Since the inception of the National Fire Plan in 2001, the BLM's hazardous fuels reduction and forest rehabilitation activities have been guided by the National Fire Plan's goals. These goals include: to reduce fuels (combustible forest materials) in forests and rangelands at risk, especially near communities; to rehabilitate and restore fire-damaged ecosystems; and to work with local residents to reduce fire risk and improve fire protection.
The National Fire Plan is being successfully implemented under the leadership of an interagency and intergovernmental group of local, state, and Federal agencies (including the BLM) working cooperatively to reduce wildfire risk and restore fire-adapted ecosystems. In Oregon and Washington states, the emphasis for hazardous fuel treatments (which may include a thinning component) is in areas east of the Cascade Mountain Range and in southwestern Oregon where concentrations of hazardous fuels are greatest and there is a high percent of WUI adjacent to federally managed land. With a focus in these areas, since 2001, the BLM has applied nearly 674,000 acres of hazardous fuels reduction treatments to woodlands, rangelands, and forests on the public lands in Oregon and Washington. Roughly 48 percent of the acres treated in OR/WA between 2003 and 2007 moved to a better condition class.
Restoring Forest Health
Thinning is used in forest restoration projects to reduce tree stocking levels and fuel loading of overstocked stands. A goal of forest restoration is increased forest resiliency to insect, disease and stand-replacing wildfire. Treatments are designed to leave in place species of trees that are more adapted to the forest ecosystem, including those where periodic ground fire is a normal disturbance. Many treatments in woodland vegetation have an additional benefit of improving watershed conditions, wildlife habitat, and species diversity.
Accelerating Development of Structurally Complex Forests
Since 1994, the BLM has managed the forested lands in western Oregon under the guidance of the Northwest Forest Plan (NWFP). BLM-managed lands (2.5 million acres in Oregon) comprise ten percent of the NWFP's total area of 24 million acres in Oregon, Washington, and northern California; the non-BLM lands are managed by the U.S. Forest Service. The NWFP established land use allocations, which include Late-Successional Reserve (LSR) [for management as habitat for late-successional and old growth related species including the Northern spotted owl], and Matrix (to be managed for multiple uses including timber harvest). Under the Northwest Forest Plan, BLM's target is 203 million board feet per year of allowable sale quantity and 100 million board feet of non-sustained yield LSR thinning volume pursuant to the settlement agreement in AFRC et al. v. Clarke . Each year the BLM comes closer to achieving the target.
Accelerating growth for sustained yield and allowable sale quantity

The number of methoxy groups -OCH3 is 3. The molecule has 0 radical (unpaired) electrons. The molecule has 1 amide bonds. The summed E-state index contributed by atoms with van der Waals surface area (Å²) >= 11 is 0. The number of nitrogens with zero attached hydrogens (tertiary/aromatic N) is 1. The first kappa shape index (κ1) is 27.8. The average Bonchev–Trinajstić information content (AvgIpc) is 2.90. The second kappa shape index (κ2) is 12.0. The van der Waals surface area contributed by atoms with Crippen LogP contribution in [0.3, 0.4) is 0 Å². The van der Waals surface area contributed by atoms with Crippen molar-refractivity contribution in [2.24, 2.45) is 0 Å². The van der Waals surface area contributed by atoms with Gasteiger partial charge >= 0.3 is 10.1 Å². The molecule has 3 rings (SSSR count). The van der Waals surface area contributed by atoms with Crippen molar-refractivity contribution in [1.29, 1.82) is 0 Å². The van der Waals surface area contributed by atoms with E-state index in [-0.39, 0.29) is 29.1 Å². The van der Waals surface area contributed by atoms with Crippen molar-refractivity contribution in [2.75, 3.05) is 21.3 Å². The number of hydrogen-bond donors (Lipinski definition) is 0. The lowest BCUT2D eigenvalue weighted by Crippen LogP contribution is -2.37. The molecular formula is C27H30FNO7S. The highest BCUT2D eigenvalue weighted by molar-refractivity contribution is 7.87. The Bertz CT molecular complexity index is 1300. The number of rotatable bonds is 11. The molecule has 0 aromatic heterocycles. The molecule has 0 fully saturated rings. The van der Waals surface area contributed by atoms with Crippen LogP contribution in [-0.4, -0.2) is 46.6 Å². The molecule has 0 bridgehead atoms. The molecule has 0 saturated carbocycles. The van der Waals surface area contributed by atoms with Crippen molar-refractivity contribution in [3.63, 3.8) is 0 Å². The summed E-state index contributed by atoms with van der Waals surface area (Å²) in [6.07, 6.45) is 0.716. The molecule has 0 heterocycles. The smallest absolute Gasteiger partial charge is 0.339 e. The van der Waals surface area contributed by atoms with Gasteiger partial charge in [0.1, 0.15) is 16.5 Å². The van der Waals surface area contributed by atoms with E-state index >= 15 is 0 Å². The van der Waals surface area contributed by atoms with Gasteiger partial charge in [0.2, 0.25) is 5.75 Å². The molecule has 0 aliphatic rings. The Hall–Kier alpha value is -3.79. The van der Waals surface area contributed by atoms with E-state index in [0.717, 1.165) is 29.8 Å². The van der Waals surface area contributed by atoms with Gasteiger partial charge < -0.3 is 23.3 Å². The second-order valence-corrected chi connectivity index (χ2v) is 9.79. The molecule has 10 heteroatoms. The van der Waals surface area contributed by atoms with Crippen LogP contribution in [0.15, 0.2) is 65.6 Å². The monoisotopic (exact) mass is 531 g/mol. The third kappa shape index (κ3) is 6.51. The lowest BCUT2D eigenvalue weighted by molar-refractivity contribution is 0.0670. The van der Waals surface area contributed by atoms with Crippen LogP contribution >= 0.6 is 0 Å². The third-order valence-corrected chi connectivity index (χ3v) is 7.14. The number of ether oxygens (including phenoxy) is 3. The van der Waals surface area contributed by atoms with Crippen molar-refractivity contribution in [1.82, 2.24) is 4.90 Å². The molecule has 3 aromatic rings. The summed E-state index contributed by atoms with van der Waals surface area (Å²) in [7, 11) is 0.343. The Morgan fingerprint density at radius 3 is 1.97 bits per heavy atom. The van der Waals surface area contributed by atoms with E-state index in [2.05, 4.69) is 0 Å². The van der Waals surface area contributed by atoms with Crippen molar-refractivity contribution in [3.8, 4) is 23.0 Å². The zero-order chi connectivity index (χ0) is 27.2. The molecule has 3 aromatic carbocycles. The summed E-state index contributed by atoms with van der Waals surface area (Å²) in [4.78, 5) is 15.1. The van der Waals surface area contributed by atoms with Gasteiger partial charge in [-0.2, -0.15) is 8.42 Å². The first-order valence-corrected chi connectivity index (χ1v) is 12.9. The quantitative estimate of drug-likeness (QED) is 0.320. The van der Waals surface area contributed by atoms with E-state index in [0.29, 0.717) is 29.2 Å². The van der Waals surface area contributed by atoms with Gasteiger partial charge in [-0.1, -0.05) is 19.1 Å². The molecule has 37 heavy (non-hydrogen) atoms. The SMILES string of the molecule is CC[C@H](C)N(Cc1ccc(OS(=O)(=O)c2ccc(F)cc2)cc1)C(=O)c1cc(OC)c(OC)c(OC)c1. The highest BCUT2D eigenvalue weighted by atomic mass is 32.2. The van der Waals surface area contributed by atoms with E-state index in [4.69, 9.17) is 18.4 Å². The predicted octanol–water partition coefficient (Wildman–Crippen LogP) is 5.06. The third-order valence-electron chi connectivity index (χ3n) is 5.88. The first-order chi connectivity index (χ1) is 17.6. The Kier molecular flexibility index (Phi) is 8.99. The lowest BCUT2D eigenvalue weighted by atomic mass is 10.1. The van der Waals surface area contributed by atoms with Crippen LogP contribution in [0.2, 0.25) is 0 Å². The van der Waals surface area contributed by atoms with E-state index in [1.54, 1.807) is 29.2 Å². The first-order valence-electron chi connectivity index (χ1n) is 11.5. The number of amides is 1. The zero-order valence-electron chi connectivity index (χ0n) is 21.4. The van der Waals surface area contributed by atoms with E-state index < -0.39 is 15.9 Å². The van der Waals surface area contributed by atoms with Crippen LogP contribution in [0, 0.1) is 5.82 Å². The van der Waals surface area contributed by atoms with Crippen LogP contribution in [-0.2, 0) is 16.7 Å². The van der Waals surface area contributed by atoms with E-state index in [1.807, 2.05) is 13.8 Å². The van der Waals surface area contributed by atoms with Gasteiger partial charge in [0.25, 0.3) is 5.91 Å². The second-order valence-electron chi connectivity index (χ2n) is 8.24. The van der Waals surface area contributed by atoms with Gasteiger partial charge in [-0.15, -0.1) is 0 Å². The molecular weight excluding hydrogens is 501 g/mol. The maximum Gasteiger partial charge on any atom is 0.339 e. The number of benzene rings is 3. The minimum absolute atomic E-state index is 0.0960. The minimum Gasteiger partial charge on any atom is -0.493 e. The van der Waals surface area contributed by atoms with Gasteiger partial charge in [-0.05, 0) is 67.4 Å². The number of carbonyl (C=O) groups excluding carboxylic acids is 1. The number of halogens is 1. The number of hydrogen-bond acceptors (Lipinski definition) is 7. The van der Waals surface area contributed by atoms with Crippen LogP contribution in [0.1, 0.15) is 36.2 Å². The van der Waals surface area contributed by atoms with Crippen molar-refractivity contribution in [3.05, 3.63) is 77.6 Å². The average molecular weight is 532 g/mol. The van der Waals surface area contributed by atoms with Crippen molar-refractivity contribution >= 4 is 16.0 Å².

BLM uses pre-commercial and commercial thinning to support a sustainable level of timber sale offering for the long term management of the public lands in western Oregon. As in accelerating development for structurally complex ecosystems, thinning for growth enhancement is based on scientific studies carried out in the forests of the west. These studies are the basis for the growth and yield modeling that is used to predict the sustainable levels of harvest for both the NWFP and the current planning effort.
Late-Successional Reserves: Of the 2.5 million acres managed by BLM in the area of the Northwest Forest Plan, approximately 847,000 acres are in LSRs, and are managedexclusively to protect and enhance late-successional and old-growth forest ecosystems. Under the NWFP, no treatments are allowed in stands over 80 years except those that will enhance the development of old growth characteristics.
In LSR stands younger than 80 years of age, we estimate there are approximately 292,000 acres where thinning could be beneficial. Of these, 196,000 acres would involve pre-commercial thinning in stands less than 30 years of age, and 96,000 acres would involve commercial thinning in stands from 30 to 80 years of age. The objective of thinning in these areas is to accelerate the development of late-successional old growth characteristics. The actual thinning treatments are guided by the standards and guidelines contained within the Northwest Forest Plan. Thinning in these areas is accomplished based on scientific peer-reviewed studies that indicate timely treatment can accelerate and enhance the development of old growth characteristics in younger forests.Since 2001, BLM has completed such thinning projects on 46,000 acres in western Oregon, resulting in improved forest conditions and 564 million board feet of timber volume sold.
Mr. Chairman, we are aware of some interest in exploring whether commercial thinning could be relied upon to a greater extent to provide a higher level of sustainable receipts for the O&C counties. A key question for the BLM is whether applying thinning to just a portion of the forest, specifically, trees less than 80 or 120 years old, as a stand-alone silvicultural prescription, could achieve this goal. Unfortunately, the answer is no. To achieve higher levels of sustained yield management, we believe that thinning needs to be part of an overall, integrated, and landscape-wide forest management program.